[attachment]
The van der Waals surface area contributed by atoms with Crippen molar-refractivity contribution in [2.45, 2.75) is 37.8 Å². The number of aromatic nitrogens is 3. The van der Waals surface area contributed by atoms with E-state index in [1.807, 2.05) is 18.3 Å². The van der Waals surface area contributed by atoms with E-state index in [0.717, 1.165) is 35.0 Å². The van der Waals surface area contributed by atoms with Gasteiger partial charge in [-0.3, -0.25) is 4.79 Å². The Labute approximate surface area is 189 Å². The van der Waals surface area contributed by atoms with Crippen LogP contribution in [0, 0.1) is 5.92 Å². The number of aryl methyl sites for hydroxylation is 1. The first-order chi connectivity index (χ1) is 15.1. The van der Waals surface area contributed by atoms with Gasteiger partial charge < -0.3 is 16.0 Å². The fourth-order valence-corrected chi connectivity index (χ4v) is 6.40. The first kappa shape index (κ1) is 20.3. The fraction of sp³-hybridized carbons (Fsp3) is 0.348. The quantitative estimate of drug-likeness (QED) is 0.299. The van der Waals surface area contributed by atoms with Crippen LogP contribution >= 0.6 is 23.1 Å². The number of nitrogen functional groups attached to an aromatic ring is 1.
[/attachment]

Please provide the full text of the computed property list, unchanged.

The van der Waals surface area contributed by atoms with Crippen molar-refractivity contribution in [2.45, 2.75) is 37.8 Å². The number of aromatic nitrogens is 3. The van der Waals surface area contributed by atoms with E-state index in [1.807, 2.05) is 18.3 Å². The van der Waals surface area contributed by atoms with E-state index in [0.717, 1.165) is 35.0 Å². The van der Waals surface area contributed by atoms with Gasteiger partial charge in [-0.3, -0.25) is 4.79 Å². The Labute approximate surface area is 189 Å². The van der Waals surface area contributed by atoms with Crippen LogP contribution in [0, 0.1) is 5.92 Å². The number of aryl methyl sites for hydroxylation is 1. The first-order chi connectivity index (χ1) is 15.1. The van der Waals surface area contributed by atoms with Gasteiger partial charge < -0.3 is 16.0 Å². The fourth-order valence-corrected chi connectivity index (χ4v) is 6.40. The first kappa shape index (κ1) is 20.3. The fraction of sp³-hybridized carbons (Fsp3) is 0.348. The quantitative estimate of drug-likeness (QED) is 0.299. The van der Waals surface area contributed by atoms with Crippen LogP contribution >= 0.6 is 23.1 Å². The number of nitrogen functional groups attached to an aromatic ring is 1.